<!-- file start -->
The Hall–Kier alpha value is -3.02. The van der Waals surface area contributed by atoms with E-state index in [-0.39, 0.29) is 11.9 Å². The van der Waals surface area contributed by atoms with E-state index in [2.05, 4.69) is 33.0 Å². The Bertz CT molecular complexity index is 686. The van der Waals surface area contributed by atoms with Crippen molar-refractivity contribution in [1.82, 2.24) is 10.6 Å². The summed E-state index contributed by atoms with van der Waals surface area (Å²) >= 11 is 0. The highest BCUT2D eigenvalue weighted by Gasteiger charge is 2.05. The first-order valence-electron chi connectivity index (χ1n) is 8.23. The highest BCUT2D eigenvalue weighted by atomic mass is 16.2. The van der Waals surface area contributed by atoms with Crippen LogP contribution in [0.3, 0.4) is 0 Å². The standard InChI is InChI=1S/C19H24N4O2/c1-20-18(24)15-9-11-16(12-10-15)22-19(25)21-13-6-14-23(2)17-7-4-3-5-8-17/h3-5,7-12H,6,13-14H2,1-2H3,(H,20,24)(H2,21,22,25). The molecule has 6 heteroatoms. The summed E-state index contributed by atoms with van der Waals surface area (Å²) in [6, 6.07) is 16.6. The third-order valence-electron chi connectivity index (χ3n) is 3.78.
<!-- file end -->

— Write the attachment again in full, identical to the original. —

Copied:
The Hall–Kier alpha value is -3.02. The van der Waals surface area contributed by atoms with E-state index in [-0.39, 0.29) is 11.9 Å². The van der Waals surface area contributed by atoms with E-state index in [2.05, 4.69) is 33.0 Å². The Bertz CT molecular complexity index is 686. The van der Waals surface area contributed by atoms with Crippen molar-refractivity contribution in [1.82, 2.24) is 10.6 Å². The summed E-state index contributed by atoms with van der Waals surface area (Å²) >= 11 is 0. The highest BCUT2D eigenvalue weighted by Gasteiger charge is 2.05. The first-order valence-electron chi connectivity index (χ1n) is 8.23. The highest BCUT2D eigenvalue weighted by atomic mass is 16.2. The van der Waals surface area contributed by atoms with Crippen LogP contribution in [0.3, 0.4) is 0 Å². The standard InChI is InChI=1S/C19H24N4O2/c1-20-18(24)15-9-11-16(12-10-15)22-19(25)21-13-6-14-23(2)17-7-4-3-5-8-17/h3-5,7-12H,6,13-14H2,1-2H3,(H,20,24)(H2,21,22,25). The molecule has 6 heteroatoms. The summed E-state index contributed by atoms with van der Waals surface area (Å²) in [6, 6.07) is 16.6. The third-order valence-electron chi connectivity index (χ3n) is 3.78.